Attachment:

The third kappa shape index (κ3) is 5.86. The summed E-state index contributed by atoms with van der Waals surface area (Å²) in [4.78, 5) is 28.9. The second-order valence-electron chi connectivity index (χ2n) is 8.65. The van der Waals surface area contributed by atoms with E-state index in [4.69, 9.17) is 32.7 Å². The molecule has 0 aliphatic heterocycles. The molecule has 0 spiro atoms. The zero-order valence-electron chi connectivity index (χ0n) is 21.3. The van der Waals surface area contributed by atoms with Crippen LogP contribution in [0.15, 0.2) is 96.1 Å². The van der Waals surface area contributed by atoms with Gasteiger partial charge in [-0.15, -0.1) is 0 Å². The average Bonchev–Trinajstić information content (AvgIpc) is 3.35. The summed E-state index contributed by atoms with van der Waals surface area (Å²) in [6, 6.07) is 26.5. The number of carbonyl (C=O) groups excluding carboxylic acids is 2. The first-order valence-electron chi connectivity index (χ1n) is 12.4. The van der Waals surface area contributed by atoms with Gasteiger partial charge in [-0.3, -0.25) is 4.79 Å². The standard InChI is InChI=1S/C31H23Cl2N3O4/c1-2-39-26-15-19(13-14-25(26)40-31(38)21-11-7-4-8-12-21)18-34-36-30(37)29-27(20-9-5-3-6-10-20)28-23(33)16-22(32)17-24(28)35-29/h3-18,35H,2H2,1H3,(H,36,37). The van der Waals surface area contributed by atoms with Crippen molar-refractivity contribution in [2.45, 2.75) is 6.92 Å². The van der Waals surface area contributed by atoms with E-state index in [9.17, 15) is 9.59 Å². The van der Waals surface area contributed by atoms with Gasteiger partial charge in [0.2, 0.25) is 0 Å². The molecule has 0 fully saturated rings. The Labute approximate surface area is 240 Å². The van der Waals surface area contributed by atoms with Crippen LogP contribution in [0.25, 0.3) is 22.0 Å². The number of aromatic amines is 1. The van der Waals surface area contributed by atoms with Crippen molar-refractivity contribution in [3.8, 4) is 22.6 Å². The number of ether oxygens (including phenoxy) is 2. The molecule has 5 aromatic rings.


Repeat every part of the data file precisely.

The third kappa shape index (κ3) is 5.86. The summed E-state index contributed by atoms with van der Waals surface area (Å²) in [4.78, 5) is 28.9. The second-order valence-electron chi connectivity index (χ2n) is 8.65. The van der Waals surface area contributed by atoms with E-state index in [4.69, 9.17) is 32.7 Å². The molecule has 0 aliphatic heterocycles. The molecule has 0 spiro atoms. The zero-order valence-electron chi connectivity index (χ0n) is 21.3. The van der Waals surface area contributed by atoms with Crippen LogP contribution in [0.15, 0.2) is 96.1 Å². The van der Waals surface area contributed by atoms with Gasteiger partial charge in [-0.15, -0.1) is 0 Å². The average Bonchev–Trinajstić information content (AvgIpc) is 3.35. The summed E-state index contributed by atoms with van der Waals surface area (Å²) in [6, 6.07) is 26.5. The number of carbonyl (C=O) groups excluding carboxylic acids is 2. The first-order valence-electron chi connectivity index (χ1n) is 12.4. The van der Waals surface area contributed by atoms with Gasteiger partial charge in [-0.3, -0.25) is 4.79 Å². The standard InChI is InChI=1S/C31H23Cl2N3O4/c1-2-39-26-15-19(13-14-25(26)40-31(38)21-11-7-4-8-12-21)18-34-36-30(37)29-27(20-9-5-3-6-10-20)28-23(33)16-22(32)17-24(28)35-29/h3-18,35H,2H2,1H3,(H,36,37). The van der Waals surface area contributed by atoms with Crippen molar-refractivity contribution in [2.45, 2.75) is 6.92 Å². The van der Waals surface area contributed by atoms with E-state index in [9.17, 15) is 9.59 Å². The van der Waals surface area contributed by atoms with Gasteiger partial charge in [0.2, 0.25) is 0 Å². The molecule has 0 fully saturated rings. The Labute approximate surface area is 240 Å². The van der Waals surface area contributed by atoms with Crippen LogP contribution in [0.25, 0.3) is 22.0 Å². The number of aromatic amines is 1. The van der Waals surface area contributed by atoms with Crippen molar-refractivity contribution in [3.8, 4) is 22.6 Å². The number of ether oxygens (including phenoxy) is 2. The molecule has 5 aromatic rings.